congenital hypertrophy of the retinal pigment epithelium(redirected from bear tracks)
congenital hypertrophy of the retinal pigment epithelium,
A thickening of the retinal pigment epithelium present at birth. The thickening appears on funduscopic examination as an oval, black, clearly demarcated lesion within which there are atrophic areas surrounded by a halo that has no pigment. It has been associated with and has been considered to be an ocular marker of familial adenomatous polyposis.
Medical Dictionary, © 2009 Farlex and Partners
retinal pigment epithelium, congenital hypertrophy of the (CHRPE)
A benign congenital proliferation of the retinal pigment epithelium which may appear unilaterally as a dark-grey or black, round or oval lesion in the fundus (typical form) or in other cases as multiple smaller lesions grouped together and resembling 'bear tracks'. In atypical form the lesions are bilateral. The latter is associated with familial adenomatous polyposis (an inherited condition characterized by neoplasms derived from epithelial tissue which appear as polyps throughout the rectum and colon and may become malignant) and its variants, Turcot syndrome (neuroepithelial tumours in the central nervous system) or Gardner's syndrome (soft tissue tumours).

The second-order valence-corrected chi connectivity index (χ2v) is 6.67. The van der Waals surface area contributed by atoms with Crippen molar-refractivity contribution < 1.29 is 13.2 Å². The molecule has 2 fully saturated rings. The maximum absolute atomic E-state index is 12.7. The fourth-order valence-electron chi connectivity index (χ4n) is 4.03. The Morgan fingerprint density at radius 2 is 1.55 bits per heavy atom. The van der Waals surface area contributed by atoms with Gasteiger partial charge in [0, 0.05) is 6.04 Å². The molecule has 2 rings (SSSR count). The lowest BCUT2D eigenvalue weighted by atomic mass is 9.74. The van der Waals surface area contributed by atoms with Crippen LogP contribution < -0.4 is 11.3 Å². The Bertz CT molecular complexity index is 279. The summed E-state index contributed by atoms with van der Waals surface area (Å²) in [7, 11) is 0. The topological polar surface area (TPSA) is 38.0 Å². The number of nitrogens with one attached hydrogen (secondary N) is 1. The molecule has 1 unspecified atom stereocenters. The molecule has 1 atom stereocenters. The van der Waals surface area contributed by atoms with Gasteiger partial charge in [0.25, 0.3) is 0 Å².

Millodot: Dictionary of Optometry and Visual Science, 7th edition. © 2009 Butterworth-Heinemann